It’s an age old question that needs some answers! Today’s society is perceived as being a wasteful one, yet when it comes to the carcass use of cattle this is not so. Our slaughterhouses are bigger and much more efficient, our knowledge of the bodies of cattle is greater than it used to be and our technology is truly outstanding. All of these factors have had a great influence on the conversion rate of cattle to by-products which has contributed to our everyday life.
Contrary to popular opinion the term ‘carcass’ in Alberta refers to the tradable parts of an animal, including the meat and bones, and excluding the hide or the offal. Offal is the edible organs and other inedible parts of the animal that have other uses and are typically viewed as having little value at the slaughterhouse.
The meat of a cattle carcass is divided into several sections, with the most prized cuts of meat coming from the back half of the animal. However, that doesn’t mean that the meat from the front quarters is bad, as many of you who have had slow-roasted brisket can attest to. When asked if there was a difference in eating quality between breeds in Alberta, Dr. Mick Price, a beef expert at the University of Alberta, responded, “All beef breeds are the same.” Dr. Price also confirms that hot dogs are truly made out of meat. Moe Roshan, a meat supervisor at Superstore, said that the best selling cuts of meat are T-bone, prime rib, tenderloin and top sirloin. The fat is the only waste product that is produced in the store, and is collected and sold to cosmetic companies as a raw material for lipstick and foundation production.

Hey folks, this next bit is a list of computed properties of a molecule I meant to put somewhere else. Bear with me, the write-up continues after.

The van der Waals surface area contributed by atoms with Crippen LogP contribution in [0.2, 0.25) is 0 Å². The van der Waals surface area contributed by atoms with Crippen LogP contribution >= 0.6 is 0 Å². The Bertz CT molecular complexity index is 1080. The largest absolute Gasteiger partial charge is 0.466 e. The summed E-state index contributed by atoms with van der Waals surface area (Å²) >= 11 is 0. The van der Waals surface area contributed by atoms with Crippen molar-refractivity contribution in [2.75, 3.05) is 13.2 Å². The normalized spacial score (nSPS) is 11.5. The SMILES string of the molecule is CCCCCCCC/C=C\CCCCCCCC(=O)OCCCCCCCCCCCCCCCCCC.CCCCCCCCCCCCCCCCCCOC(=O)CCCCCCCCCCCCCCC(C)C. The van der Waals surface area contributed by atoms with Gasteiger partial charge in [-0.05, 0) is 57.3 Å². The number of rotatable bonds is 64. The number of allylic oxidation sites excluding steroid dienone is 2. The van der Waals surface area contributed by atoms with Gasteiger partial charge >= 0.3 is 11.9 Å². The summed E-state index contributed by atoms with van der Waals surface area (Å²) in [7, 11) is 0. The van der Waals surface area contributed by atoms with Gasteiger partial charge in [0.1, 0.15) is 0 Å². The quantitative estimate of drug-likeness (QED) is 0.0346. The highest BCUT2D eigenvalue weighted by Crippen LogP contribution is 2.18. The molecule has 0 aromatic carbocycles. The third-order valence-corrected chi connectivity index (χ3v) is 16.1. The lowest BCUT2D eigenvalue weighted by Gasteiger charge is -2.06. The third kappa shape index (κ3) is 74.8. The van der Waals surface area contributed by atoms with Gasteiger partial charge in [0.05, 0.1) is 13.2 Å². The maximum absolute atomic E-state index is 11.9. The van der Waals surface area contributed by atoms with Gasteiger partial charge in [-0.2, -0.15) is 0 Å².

The uses for cattle are not only limited to meat products! The hide can be made into leather products, the hide trimmings can be used to make fertilizer and glues, and the hide fat can be used to make soaps, candles, and animal foods. The inner layer of the skin can be used to make cosmetics and collagen products, the tail and inner-ear hair can be used to make paint brushes, and the body hair can be used for felting. Bone carbon can be used to make ball bearings, and gelatin, used to make gummy worms and Jello, can be made from the bones, hooves and horns.
It is apparent that today’s society does try its best to make use of the whole animal. From the T-bone steaks that are on our dinner tables to the glue used in schools, everything that CAN be used to make the by-products IS. Despite the Mad Cow Disease outbreak, we have worked our way around this to continue to use cattle in the most efficient way and not exposing consumers to the disease. So we do indeed use ‘everything but the moo’, in fact we use the moo as well… those toys the imitate cow noises!!
– Brent Hook, Brigette So, Melanie Mattila, Nicole Christenson, Tammy Cooper